Diversity was the running theme on Thursday night at the 11th annual DKMS Big Love Gala for Delete Blood Cancer.
“DKMS is looking to increase and add even more diversity to the bank all the time,” said Camillo Pane, chief executive officer of Coty Inc. and the gala event chair.
“It can be extremely difficult for patients to find a match — that’s why we need a large, diverse donor base,” added Katharina Harf, DKMS cofounder and global ambassador.
Pane remarked that the topic was especially pertinent given current events.
“Tonight is the opportunity to celebrate…when ordinary people are in need, ordinary people can and will do extraordinary things for people they don’t know and who they may never meet,” Pane said. “In volatile times like [these], people should remember [that] and hold onto it.”
The evening’s presenters stressed the importance of people from all kinds of different backgrounds and ethnicities to volunteer to become stem cell and bone marrow donors.
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Frank E. Flowers, a filmmaker and global ambassador for DKMS, lost his mother to acute myeloid leukemia. Her ethnic background made it particularly challenging to find a perfect “10 out of 10” donor match.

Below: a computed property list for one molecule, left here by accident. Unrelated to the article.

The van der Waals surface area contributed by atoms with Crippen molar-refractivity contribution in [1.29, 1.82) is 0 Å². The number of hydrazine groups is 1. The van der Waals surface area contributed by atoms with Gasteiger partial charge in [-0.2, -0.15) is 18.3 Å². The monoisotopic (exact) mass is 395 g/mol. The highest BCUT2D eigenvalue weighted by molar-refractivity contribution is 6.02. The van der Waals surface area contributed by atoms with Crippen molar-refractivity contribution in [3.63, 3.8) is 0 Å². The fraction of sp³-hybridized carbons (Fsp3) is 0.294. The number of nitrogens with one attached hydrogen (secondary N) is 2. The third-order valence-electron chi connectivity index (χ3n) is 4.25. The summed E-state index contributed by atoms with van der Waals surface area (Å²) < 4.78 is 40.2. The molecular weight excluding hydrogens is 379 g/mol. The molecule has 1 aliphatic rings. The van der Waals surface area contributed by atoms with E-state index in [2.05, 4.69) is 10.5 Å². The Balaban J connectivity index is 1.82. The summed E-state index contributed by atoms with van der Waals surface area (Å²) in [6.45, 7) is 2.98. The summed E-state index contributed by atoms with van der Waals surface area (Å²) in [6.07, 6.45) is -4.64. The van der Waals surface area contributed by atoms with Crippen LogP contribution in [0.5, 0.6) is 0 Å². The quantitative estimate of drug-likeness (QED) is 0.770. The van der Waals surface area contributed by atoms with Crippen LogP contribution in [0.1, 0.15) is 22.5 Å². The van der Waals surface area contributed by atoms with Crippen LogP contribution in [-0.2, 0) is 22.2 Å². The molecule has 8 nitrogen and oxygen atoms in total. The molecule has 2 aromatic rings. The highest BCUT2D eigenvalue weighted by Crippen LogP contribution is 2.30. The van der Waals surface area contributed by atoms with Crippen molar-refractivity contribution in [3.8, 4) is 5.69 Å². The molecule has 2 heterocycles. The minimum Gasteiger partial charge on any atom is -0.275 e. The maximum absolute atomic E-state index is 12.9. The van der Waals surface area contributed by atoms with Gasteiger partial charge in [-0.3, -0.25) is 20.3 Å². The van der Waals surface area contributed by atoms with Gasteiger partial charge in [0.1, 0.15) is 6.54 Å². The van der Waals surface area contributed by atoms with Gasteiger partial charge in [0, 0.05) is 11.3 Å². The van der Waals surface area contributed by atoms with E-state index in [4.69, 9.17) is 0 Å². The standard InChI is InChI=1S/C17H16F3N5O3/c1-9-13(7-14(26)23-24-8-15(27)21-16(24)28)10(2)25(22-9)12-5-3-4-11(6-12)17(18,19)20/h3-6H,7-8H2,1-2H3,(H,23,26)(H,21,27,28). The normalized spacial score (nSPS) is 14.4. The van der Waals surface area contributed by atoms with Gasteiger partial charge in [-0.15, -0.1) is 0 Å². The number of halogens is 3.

“She had a little bit of African, a little bit of Caribbean, a little bit of Latino in her and we learned that actually made her almost impossible to find a match,” said Flowers, who noted that finding that perfect match is the best course of treatment, according to DKMS. “Cancer in a lot of ways is not color blind — with blood cancer and finding a life-saving match, it affects different groups of people in different ways.”
Harf ticked off examples of diverse matches DKMS has highlighted over the years.
“We saw a six-year-old girl from Alabama whose match was a college freshman from Wichita, Kan., a teenage girl from Tennessee whose match was the son of a boxing legend. We even saw a Brazilian boy whose match was a Broadway star,” Harf said.
This year’s gala was no different — toward the end of the night, a 13-year-old boy from Michigan was brought on stage to meet his donor, a Guatemalan grad student, for the first time.
“When a donor saves the life of a patient, it unites and creates an external bond that crosses all borders, barriers and boundaries,” Harf said.
Later in the evening, Rita Ora appeared as a presenter on-stage. Other notable attendees included Derek Lam, actor Alexandra Daddario and model Coco Rocha. Jordan Smith, the season nine winner of “The Voice,” serenaded the audience at the end of the evening with renditions of “Somewhere Over the Rainbow” and Sia’s “Chandelier.” The event raised about $4.4 million.